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Bukhorn Inn, a bed and breakfast in Gatlinburg which provides fine accommodations and dinner by reservation only, hosted an afternoon tea today, featuring a speech by Dr. David Woodfine, the retired High Steward to Harris Manchester College, University of Oxford, and former butler and host to royals and celebrities.

With Dr. David Woodfine, at the Buckhorn Inn, for an afternoon tea

With Dr. David Woodfine, at the Buckhorn Inn, for an afternoon tea

Dr. Woodfine told us stories of attending to Princess Margaret, Lady Diana, Prince Charles and others. He was funny, warm, and very gracious. He is on a US tour with Dr. Mark Hilliard of Hilliard Institute. One of the divisions of Hilliard Institute is their press, the organization that publishes Dr. Woodfine’s books. All proceeds from his books go to Ethiopian well construction, by the way.

Boy and girl with John Mellor at Buckhorn Inn

With John Mellor, the innkeeper, also from England

We had tea, of course, and the kids managed to sit more or less still and quiet for 95% of his talk. Buckhorn Inn served cucumber sandwiches, lemon bars, and scones with jam and clotted cream. It was a lovely afternoon in a peaceful, elegant setting, listening to stories about English royalty and their high manners.

Boy and girl reading on a couch in a private library

Enjoying the Buckhorn Inn Library

Dr. Woodfine even had a story that related to Downton Abbey. Charles Blake, of course, is the dashing character who threw mud at Lady Mary in the pigsty. He is played by Julian Ovenden. Julian’s father is a personal chaplain to the Queen. His name is John Ovenden. And he had lunch at Dr. Woodfine’s house six weeks ago.  Continue reading »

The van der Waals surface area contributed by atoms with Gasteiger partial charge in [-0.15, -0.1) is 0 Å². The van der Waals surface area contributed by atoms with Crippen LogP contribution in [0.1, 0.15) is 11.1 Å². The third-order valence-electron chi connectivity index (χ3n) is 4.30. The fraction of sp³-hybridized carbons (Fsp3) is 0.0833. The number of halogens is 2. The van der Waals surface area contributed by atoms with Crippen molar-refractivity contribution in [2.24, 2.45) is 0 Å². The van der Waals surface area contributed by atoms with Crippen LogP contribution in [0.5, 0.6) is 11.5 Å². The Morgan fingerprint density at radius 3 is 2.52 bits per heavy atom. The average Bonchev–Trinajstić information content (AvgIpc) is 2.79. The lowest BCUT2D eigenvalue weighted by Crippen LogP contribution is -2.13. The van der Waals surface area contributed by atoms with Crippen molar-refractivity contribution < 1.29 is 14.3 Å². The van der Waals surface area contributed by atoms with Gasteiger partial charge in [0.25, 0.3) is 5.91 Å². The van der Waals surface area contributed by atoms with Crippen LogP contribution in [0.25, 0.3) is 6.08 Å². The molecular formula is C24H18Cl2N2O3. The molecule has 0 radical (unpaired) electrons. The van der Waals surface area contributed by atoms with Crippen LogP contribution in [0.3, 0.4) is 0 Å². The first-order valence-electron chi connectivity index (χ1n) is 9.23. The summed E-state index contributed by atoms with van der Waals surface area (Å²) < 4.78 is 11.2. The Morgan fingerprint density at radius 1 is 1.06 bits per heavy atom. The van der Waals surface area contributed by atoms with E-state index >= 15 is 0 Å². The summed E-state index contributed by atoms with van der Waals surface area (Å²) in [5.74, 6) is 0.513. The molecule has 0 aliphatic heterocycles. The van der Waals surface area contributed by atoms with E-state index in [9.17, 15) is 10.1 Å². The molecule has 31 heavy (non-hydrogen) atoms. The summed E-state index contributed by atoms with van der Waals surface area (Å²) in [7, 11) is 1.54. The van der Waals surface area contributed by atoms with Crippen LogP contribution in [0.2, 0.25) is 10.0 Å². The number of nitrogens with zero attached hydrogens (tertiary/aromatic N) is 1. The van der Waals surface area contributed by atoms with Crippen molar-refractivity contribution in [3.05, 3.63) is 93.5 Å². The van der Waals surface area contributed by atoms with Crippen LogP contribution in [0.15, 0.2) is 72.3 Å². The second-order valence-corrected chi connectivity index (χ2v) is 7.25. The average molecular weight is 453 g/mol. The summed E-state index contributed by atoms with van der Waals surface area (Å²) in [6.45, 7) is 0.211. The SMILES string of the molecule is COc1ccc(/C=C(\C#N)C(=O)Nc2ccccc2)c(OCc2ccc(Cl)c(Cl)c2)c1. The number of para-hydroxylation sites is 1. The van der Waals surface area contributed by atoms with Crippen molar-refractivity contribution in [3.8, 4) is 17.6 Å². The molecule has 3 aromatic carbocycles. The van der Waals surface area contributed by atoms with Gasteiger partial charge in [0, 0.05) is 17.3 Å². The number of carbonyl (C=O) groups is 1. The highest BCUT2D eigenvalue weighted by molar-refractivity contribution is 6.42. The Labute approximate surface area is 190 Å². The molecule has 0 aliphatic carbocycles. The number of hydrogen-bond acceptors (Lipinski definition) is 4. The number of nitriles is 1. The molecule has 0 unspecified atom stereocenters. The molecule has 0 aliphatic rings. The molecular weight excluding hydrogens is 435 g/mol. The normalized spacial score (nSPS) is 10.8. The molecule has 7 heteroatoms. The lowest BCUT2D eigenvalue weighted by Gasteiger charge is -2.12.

Buckhorn Inn Afternoon Tea with a Real English Butler

Buckhorn Inn Afternoon Tea with a Real English Butler

We sat down and talked with Dr. Woodfine after his speech. We also purchased his books: From Kitchen to High Table, a cookery book, to use the British term; Join Me for Afternoon Tea, a lovely book which explains how to make a meaningful occasion extra special; and ABCs of Etiquette for Young People – a book on manners for children. All three links are affiliate links.

Buckhorn Inn Labyrinth

Buckhorn Inn Labyrinth

We happened to walk in at the same time as two ladies and a teenage girl. We all sat at the same table. As we introduced ourselves, we found out they were sisters from Maryville and – surprise, surprise – they, too, homeschool. We also discovered that we belong to the same support group, Blount Home Education Association, but that we don’t have the time to join them for all the activities and field trips. Nobody does.

Before we went there, I told the kids we were going to have tea at Buckhorn Inn. They were excited, as we pass by it many times and try to spot their swan on their pond, which can be seen from Buckhorn Road. Then, I showed them England on the map and explained that country does not have a president. They have a queen instead and her son will take over one day and be king. We talked more about it, as I brought up Prince George being fourth in line and having a little sister now. They kids went, “Awww!…”

My biggest takeaway was service. Here’s a man who served others for 50 years and loved every minute of it. I came back home and read through his cookbook while the children played. Then, I went into my kitchen and made his simple scone recipe. We enjoyed them for supper along some fruit and tea. Now, we are reading the books and learning about manners. I am sure I can record this as Home Ec or Proper Socialization or Geography or History. Better yet, it is a unit study on English Afternoon Tea. How lovely is that!